About Cornish (a.k.a. Indian Game) Chickens
known as Indian Game, Chickens are bred specifically for meat production. They
produce meat more efficiently than any other chicken. They reach a dressing
weight of five pounds at five weeks. Cornish chickens lack the typical hairy
feathers left over after plucking other breeds—a fact which saves processors
the energy and time of singeing the carcass prior to butchering. They show
little desire to forage and generally handles confinement well.
considered loud and intractable. The roosters readily show aggression and Cornish
chicks at times show cannibalism. Health problems associated with their rapid
growth prevent the kind of activity common to most chickens. The high feed
conversion ratios give farmers a narrow margin of error in feeding.
Underfeeding yields fowl prone to predation. Cornish farming works well in a
commercial production under highly monitored conditions but will most likely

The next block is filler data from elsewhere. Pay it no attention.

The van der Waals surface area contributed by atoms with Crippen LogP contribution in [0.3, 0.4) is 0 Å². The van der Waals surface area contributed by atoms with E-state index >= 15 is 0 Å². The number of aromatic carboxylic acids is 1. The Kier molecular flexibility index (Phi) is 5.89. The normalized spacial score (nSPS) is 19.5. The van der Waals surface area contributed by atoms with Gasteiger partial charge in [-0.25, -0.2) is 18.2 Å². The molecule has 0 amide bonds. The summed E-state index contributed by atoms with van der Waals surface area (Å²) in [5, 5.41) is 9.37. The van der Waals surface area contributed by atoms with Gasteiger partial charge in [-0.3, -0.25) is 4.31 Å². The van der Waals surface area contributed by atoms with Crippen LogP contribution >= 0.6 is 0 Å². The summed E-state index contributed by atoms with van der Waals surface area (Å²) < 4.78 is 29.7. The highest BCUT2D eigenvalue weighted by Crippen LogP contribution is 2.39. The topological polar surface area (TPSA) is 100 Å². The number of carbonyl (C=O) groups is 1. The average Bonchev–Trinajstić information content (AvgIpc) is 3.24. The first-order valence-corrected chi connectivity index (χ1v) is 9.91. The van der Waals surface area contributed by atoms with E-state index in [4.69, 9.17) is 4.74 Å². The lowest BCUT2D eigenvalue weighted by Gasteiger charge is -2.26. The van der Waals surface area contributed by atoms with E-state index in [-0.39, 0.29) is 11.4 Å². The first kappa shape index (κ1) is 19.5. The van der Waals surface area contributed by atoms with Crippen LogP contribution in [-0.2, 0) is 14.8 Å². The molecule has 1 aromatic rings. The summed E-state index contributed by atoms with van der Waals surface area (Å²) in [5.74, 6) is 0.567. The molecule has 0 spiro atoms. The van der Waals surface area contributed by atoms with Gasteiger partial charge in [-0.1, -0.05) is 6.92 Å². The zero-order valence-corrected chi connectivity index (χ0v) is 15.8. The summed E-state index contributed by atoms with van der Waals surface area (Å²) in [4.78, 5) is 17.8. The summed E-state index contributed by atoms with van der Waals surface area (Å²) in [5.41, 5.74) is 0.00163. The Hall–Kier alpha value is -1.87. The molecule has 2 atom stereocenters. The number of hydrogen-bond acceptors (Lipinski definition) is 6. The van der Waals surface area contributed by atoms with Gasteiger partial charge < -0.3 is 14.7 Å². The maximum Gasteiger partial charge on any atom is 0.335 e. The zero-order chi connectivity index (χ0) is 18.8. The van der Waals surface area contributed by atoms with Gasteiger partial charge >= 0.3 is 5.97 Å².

fail in a backyard coop.
Cornish chickens are
broad, muscular fowl on widely spaced yellow legs. They manifest in three basic
colors; Dark, White, and White Laced Red. The Cornish breed has short feathers
that leave parts of the body bare. They sport a pea comb, no crest, and small
wattles. Their protruding brow, piercing eyes, and curved beak support their
reputation as a predatory bird. Most of the commercial growers breed Cornish
with white feathers and yellow skin.
Many Cornish cross breeds break their legs or grow lame as a result of their
rapid weight gain. Ulcers develop in lame birds forced to sit in their own
feces. Consequently, they require wire pens to keep their bodies away from
ammonia rich feces. Cornish fowl fed too much can die of heart attacks. Those
fed too little display predation. The backyard breeder would do well to stick
to the hardier Cornish chickens or the new hybrid called the Colored Ranger
rather than the commercial Cornish cross. Pasture the chickens as much as
possible. Pen any who go lame. Move their run often to encourage exercise and
discourage parasites. Provide a warm, draft free coop for these short feathered